Athletes and exercise enthusiasts alike are at risk for injuries. It comes with the territory! If you’ve ever sprained your ankle or knee, you know that fast treatment is crucial. That’s why your physician recommends following the RICE method. This stands for rest, ice, compression, and elevation. This technique can make the difference between a fast recovery and sitting on the bench for the rest of the season.
Why Use the Rice Method?
This easy self-care technique reduces your swelling and pain while speeding up your recovery. It’s the first line of defense against any sort of minor injury. Whether you have a sore knee, wrist, or ankle, your physician will recommend the RICE method. Knowing how it works and using it swiftly lets you avoid a trip to the doctor’s office.
Rest (Step 1)
As soon as you experience pain, stop what you are doing right away. Your body is trying to tell you that something is wrong. Rest the injured area as much as you can. Avoid putting weight on it for 24-48 hours. With certain injuries, continuing to exercise or move makes it worse. This elongates your healing time while spiking your pain levels.
Ice (Step 2)
Ice is a timeless solution for pain and swelling. Apply an ice pack covered in a cloth or towel to the injured area for 15-20 minutes, every 3-4 hours or 3 times a day. Do not ice it more than that to avoid tissue damage. Swelling should be reduced after 48 hours. If you don’t have an ice pack, try using a pack of frozen vegetables. In some instances, your physician may recommend using a heat pack after the swelling is gone.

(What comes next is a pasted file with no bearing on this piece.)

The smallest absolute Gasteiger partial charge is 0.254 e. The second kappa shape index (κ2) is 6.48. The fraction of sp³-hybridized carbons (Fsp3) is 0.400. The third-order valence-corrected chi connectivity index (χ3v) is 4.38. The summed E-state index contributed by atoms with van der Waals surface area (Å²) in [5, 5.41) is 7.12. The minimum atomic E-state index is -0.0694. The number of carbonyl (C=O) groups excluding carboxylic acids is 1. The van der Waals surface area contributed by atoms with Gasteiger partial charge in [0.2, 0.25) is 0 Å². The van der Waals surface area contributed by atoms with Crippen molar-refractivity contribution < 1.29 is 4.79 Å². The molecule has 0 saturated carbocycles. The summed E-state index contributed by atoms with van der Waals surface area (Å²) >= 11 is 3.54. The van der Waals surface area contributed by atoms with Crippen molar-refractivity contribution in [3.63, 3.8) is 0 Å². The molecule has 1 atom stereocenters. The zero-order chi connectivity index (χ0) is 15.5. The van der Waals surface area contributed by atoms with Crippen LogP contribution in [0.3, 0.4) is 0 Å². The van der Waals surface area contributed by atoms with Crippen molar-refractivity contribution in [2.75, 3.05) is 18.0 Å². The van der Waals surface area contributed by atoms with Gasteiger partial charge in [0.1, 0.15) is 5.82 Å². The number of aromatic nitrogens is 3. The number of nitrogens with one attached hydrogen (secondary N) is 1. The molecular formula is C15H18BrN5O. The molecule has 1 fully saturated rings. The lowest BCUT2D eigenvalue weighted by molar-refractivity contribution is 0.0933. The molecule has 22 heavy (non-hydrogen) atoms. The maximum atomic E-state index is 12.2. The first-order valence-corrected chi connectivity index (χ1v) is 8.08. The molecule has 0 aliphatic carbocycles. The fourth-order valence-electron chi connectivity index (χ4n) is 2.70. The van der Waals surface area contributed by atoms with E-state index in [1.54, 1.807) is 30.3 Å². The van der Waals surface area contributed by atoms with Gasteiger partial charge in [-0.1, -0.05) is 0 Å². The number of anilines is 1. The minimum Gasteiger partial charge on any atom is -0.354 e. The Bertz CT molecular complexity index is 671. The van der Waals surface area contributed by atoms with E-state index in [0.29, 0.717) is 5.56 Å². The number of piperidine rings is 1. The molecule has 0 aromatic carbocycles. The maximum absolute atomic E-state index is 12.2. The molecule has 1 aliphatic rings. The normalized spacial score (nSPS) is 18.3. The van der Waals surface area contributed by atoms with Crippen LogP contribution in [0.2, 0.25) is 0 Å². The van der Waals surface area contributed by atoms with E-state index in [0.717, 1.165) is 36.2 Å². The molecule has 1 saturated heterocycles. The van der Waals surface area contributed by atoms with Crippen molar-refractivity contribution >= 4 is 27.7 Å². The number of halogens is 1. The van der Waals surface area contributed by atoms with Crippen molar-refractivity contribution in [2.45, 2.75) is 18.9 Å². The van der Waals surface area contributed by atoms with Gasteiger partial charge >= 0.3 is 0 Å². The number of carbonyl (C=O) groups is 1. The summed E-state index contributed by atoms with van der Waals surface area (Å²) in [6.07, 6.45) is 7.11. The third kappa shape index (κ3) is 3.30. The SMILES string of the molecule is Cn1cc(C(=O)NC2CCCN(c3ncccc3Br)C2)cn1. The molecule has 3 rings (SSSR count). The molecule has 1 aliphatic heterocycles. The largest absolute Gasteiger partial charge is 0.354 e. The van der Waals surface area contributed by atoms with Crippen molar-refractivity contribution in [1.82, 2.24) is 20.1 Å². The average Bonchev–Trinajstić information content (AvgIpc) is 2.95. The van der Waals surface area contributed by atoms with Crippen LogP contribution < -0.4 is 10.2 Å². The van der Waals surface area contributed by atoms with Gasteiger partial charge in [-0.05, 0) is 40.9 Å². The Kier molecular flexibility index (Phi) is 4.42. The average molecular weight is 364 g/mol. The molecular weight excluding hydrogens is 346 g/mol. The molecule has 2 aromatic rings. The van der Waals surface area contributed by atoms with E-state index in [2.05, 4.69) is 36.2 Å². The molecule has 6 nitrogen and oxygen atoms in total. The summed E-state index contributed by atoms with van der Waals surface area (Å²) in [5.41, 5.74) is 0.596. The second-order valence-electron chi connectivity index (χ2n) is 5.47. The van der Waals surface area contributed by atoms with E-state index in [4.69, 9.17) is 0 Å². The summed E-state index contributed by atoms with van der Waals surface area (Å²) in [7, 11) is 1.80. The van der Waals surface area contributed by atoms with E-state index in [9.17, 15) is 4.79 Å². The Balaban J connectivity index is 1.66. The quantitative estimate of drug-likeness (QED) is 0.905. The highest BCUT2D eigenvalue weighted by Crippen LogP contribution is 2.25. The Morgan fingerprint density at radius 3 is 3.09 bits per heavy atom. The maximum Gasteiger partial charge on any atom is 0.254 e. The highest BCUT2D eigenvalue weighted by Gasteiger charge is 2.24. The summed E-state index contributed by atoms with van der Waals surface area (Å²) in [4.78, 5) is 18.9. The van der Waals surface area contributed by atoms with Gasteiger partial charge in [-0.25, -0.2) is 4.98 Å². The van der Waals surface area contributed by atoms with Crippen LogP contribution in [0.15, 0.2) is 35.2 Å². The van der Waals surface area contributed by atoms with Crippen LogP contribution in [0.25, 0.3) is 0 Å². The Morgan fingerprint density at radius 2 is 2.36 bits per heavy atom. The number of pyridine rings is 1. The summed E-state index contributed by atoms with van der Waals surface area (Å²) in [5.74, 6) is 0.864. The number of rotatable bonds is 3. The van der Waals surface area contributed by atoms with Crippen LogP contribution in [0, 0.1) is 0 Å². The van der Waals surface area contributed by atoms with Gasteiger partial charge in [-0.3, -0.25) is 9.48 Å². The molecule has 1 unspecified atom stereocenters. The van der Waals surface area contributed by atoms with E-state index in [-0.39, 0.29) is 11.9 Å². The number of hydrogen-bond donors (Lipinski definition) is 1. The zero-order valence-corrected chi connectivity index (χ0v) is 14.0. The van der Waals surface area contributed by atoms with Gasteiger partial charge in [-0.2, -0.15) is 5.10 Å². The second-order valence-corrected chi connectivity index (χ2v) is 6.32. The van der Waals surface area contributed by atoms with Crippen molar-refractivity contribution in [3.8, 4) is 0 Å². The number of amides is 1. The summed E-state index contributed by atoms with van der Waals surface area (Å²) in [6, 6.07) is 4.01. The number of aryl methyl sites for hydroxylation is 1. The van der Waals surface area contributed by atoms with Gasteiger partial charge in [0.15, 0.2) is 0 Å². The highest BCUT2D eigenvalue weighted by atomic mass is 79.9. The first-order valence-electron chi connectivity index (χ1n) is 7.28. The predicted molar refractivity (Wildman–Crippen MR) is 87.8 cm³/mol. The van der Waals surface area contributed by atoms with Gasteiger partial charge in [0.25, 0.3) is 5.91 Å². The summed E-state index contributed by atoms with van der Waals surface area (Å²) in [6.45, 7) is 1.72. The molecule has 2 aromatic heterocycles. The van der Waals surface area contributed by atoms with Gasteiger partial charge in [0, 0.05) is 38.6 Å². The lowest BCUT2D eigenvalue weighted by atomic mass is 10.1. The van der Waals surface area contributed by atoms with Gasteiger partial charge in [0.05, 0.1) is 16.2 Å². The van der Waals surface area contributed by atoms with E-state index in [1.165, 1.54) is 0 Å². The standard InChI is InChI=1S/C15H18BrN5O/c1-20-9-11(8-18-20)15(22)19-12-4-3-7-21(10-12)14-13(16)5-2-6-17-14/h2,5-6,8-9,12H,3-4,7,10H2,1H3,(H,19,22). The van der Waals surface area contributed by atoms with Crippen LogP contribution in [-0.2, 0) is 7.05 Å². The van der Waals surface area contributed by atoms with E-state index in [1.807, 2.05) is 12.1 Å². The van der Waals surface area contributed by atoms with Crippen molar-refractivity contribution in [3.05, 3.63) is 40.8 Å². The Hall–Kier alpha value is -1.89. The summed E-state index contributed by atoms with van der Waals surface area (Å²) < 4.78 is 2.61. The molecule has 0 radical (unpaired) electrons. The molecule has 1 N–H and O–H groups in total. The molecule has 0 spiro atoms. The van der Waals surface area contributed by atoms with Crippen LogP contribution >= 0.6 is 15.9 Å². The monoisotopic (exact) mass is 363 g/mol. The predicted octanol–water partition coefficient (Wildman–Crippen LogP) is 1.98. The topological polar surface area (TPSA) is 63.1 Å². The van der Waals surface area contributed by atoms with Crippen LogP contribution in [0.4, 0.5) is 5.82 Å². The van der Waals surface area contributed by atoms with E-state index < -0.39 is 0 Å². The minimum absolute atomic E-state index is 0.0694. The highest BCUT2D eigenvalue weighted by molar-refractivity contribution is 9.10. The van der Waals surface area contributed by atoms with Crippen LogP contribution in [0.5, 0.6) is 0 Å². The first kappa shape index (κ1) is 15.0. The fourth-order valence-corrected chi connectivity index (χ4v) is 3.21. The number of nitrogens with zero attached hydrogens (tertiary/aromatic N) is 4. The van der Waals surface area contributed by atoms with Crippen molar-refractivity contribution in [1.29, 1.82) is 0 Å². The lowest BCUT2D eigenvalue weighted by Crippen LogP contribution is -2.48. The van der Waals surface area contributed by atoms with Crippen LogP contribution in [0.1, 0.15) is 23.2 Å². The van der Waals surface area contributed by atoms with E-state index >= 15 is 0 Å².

Compression (Step 3)
Wrap the injury with an elastic bandage. This keeps the swelling under control. Bandages are available over-the-counter, like an Ace bandage. When placing the bandage, make sure that it is snug but not too tight. You don’t want to cut off your blood supply. It’s too tight if you experience numbness, increased swelling or pain, or tingling. Wear the wrap a maximum of 72 hours. Needing to use the bandage for longer indicates a more severe injury. Talk to your physician if this is the case.
Elevation (Step 4)
Raise the injury up above the level of your heart. This reduces your symptoms. It’s very easy to accomplish this step. Just prop the injury up on pillows while sitting or lying down.
Your physician may recommend using nonsteroidal anti-inflammatory drugs (NSAIDs) to help with your discomfort. This includes medications like ibuprofen or naproxen.
Following your physician’s advice when it comes to adding exercise and movement back into your daily routine. You will need to start slowly to accommodate your injury. Begin working with strengthening and stretching exercises before moving on.